An interview with Becky Beasley
By Jilliene Sellner
Artist and guest curator of this year’s Coastal Currents, Becky Beasley, describes her involvement with the festival with humble enthusiasm, excited both about her work and the opportunity to curate and collaborate with a group of outstanding artists and creatives. A graduate of Goldsmiths and The Royal College of Art, her central work for this year’s Coastal Currents was originally sparked by an old newspaper cutting sent to her by her dad, featuring The Seaweed Shop, 8 Trinity St, with “Your next project. Ha! Ha! Ha! Love, Dad” written underneath. An excavation of various archives relating to the building which is now home to record shop Wow and Flutter, revealed previous incarnations including as a Suffragette HQ and from 1882-1890 a curious florist specialising in seaweed and shells, “suitable for personal and Drawing-room adornment”.
Rockpool Outros by Ted Versicolour commissioned by Becky Beasley
The project aims to engage with the area of Trinity Triangle completely, to rediscover local spaces as has been done in Gotham Alley. Beasley explains that she “focuses into one world and make[s] visible previous manifestations; the living and the dead and how we live with each other.”
The original plan was to create an awning for Wow and Flutter, based on Beasley’s accumulated local history research, but planning permission for this temporary work of art was too slow in coming from Hastings Borough Council, so she looked towards producing printed matter; a 12” vinyl pressing with insert. Working closely with designer, Sara de Bondt, the sleeve illustrates the planned awning and will contain the 3 track Rockpool Outros EP featuring music by Ted Versicolour (aka Nick Weekes of Warrior Squares), a remix of recordings of Romney Marsh sewer systems.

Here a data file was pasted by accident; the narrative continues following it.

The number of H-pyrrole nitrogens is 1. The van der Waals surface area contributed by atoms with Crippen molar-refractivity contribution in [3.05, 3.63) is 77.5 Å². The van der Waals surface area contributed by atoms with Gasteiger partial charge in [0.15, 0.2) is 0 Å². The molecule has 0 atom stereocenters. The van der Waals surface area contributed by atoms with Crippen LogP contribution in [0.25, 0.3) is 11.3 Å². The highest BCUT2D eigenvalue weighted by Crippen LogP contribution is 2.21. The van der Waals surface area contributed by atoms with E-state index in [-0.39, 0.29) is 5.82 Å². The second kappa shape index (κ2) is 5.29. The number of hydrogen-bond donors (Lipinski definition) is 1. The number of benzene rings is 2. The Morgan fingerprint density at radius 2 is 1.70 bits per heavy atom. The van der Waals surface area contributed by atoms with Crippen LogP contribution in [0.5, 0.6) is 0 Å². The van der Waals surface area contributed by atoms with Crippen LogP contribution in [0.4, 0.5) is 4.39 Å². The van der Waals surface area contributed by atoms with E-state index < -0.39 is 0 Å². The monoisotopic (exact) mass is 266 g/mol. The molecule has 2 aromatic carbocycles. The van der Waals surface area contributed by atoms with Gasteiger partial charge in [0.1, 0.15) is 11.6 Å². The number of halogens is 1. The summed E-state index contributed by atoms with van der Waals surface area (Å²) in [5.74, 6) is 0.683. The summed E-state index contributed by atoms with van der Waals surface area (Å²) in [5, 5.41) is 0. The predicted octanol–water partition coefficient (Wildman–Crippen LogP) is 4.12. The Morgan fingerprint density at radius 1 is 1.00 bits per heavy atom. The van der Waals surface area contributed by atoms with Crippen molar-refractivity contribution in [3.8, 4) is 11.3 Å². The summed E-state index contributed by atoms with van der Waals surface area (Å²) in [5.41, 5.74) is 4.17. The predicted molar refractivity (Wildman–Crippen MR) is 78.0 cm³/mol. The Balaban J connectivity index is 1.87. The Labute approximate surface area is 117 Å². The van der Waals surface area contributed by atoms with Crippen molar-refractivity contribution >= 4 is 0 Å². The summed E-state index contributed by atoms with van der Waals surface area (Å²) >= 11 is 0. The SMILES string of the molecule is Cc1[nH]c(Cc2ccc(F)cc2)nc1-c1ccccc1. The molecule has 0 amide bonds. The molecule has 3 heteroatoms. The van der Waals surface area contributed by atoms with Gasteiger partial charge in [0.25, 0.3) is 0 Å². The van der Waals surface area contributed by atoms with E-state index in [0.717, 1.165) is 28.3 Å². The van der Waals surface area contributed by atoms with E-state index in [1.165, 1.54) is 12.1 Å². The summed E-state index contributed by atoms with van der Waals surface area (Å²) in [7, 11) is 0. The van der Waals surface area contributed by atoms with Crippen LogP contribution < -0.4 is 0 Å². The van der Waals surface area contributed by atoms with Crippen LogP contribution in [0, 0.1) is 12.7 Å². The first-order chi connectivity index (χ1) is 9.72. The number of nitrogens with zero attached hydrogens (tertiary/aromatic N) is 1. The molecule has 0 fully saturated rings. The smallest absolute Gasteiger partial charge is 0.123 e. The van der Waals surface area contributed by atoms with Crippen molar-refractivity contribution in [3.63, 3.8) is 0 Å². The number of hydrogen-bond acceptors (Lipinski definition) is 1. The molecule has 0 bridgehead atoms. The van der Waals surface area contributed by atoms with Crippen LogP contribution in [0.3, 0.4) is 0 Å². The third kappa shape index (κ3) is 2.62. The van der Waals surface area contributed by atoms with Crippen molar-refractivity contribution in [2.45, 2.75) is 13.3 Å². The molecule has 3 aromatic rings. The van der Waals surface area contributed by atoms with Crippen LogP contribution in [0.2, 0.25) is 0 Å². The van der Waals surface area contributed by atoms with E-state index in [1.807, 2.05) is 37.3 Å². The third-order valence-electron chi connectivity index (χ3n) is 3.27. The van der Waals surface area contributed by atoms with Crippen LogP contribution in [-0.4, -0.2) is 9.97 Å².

The unveiling of the work at Wow and Flutter on 13 September at 6:30pm will later, hopefully, channel the audience towards Borough Wines for Scalands curated by Goldsmiths graduate Ben Urban and Central Saint Martins graduate Billy Stanley from 8pm, for what Beasley describes as “the future of the complex landscape of identity,” adding that the event will be young, current and very relevant.
Solaris Print on Norman Road will host Beasley’s solo photo exhibition, Bouquets, a large body of work consisting of single annual shots of peonies on her dining table since 2007. Alex Drawbridge of Solaris and Beasley used the opportunity to work closely together on the prints which promise to be a quiet reflection of a personal domestic interior over a long period of time. Project 78 Gallery, also on Norman Road, will premiere Anne Parfitt’s much anticipated The Red Nightie “an exhibition of drawings and sculpture exploring both the motif of, and the meanings behind, a red nightdress belonging to the artist which she gave nurses to put on her mother after the latter died in May, and which she wore to the grave.” Both shows open at 6pm on 8 September.
Finally, Beasley will be in conversation on 22 September with award-winning, multidisciplinary performance maker Melanie Wilson, whose work Live Long and Die Out explores parenthood’s effect on the biosphere, at Opus Theatre on 29 September.
Both events are certain to be extraordinarily engaging.
• All details of exhibitions and events can be found at www.coastalcurrents.org.uk
or in one of the programmes available in shops around town.
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